Three years ago, I was in a crowded bus, barrelling down a highway towards Dublin. All of us, an assortment of Indian travel and lifestyle journalists, had been invited over for a weeklong romp around the Emerald Isle by Tourism Ireland (“Marketing the island of Ireland overseas”). We’d completed a whirlwind tour of Northern Ireland, part of the United Kingdom, and were now careening southwards, towards the Republic of Ireland.

Our bus driver and guide was a cheerful, rotund, rosy-cheeked Irishman from Belfast called Andrew Beggs. He had a story or a legend for every hill, hillock and castle we drove past. And when he ran out of Irish myths, he treated us to amusing personal anecdotes—none more amusing than the story of how, during the Falklands War, he and some other British seamen fought off a small Argentine Navy boat by subjecting it to fusillades of potatoes.

Beggs, therefore, always ensured that we were in high spirits, despite our proximity to several reminders of the bloody history that had followed the island’s sectarian divide between the British-administered, Protestant north and the Catholic republic that, over the first half of the 20th century, had wrestled free from centuries of British rule. The division caused endless enmity for almost a century: the Loyalists wanted the north to stay a part of the UK, the Republicans longed to unify the island into one free Irish nation. Both sides were brutalised. Hundreds of civilians, soldiers and policemen died in riots, pitched battles and terrorist attacks, especially during the three decades starting from the late 1960s known in Irish as na Trioblóidí (‘The Troubles’).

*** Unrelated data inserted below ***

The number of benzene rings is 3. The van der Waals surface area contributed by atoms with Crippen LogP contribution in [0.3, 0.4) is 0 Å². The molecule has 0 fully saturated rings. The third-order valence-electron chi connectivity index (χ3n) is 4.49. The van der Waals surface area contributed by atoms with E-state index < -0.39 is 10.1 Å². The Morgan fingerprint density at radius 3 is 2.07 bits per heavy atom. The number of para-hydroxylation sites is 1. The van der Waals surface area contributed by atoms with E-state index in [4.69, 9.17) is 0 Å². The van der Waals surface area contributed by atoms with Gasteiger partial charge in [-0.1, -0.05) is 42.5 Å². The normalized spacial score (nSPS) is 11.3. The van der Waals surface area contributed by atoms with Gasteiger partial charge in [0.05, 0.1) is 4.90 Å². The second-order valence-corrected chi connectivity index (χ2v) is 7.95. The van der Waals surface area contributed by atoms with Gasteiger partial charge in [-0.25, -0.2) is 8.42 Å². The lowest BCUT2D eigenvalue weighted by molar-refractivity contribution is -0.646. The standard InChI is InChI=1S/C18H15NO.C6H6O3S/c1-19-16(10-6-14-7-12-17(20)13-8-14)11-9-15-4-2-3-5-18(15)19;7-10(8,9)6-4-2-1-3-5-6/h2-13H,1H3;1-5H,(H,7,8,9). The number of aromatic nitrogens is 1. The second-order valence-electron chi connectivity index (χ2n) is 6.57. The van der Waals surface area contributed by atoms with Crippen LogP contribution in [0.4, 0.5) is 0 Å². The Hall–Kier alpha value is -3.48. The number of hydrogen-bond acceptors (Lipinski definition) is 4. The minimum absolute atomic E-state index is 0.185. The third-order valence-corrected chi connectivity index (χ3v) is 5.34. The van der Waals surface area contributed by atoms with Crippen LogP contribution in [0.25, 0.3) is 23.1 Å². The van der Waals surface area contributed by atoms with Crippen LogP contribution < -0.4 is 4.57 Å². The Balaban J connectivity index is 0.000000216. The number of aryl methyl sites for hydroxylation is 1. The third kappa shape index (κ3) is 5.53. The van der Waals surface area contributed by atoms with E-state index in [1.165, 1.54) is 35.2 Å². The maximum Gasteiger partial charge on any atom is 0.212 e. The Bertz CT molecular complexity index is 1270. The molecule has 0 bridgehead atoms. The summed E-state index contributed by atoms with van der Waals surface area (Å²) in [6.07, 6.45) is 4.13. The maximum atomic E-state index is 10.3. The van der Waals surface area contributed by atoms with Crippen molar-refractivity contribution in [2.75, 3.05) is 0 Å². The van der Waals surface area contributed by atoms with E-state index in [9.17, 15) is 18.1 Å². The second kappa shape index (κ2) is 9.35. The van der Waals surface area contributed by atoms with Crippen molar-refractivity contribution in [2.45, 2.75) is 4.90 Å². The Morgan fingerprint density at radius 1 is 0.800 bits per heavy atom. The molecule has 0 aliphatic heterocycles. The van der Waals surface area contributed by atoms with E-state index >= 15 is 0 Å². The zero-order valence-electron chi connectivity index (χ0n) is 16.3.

All these thoughts rolled through my mind as we approached the line dividing the British ultranationalist province of Northern Ireland and the sovereign Republic of Ireland (the latter occupies five-sixth of the island); and as we neared the border, everyone sat up straight in their seats. Many took out their passports. Everyone waited for something to happen—something strange, something exotic. A solemn hush descended over the bus.

There is, I suppose, a universal reason for this solemnity. Many people approach international borders with the very mix of fascination, gravity and awkwardness they experience when they visit a place of worship that belongs to an unfamiliar religion, as if they are afraid to break some strange, foreign rule without meaning to.

When you think about it, it’s not only in divided Ireland that geography and spirituality run parallel to each other. Of all the things in the world that you can kill or die for, the two most respectable ’causes’ are region and religion. Your nationality and creed are more often than not the outcomes of a genetic lottery, yet heroes charge into suicidal battles for god and country, and upon dying, are subsequently immortalised in poetry and on key-rings made in China.

Perhaps this is why, over the centuries, national borders have developed in the same bizarre ways religions and sects have.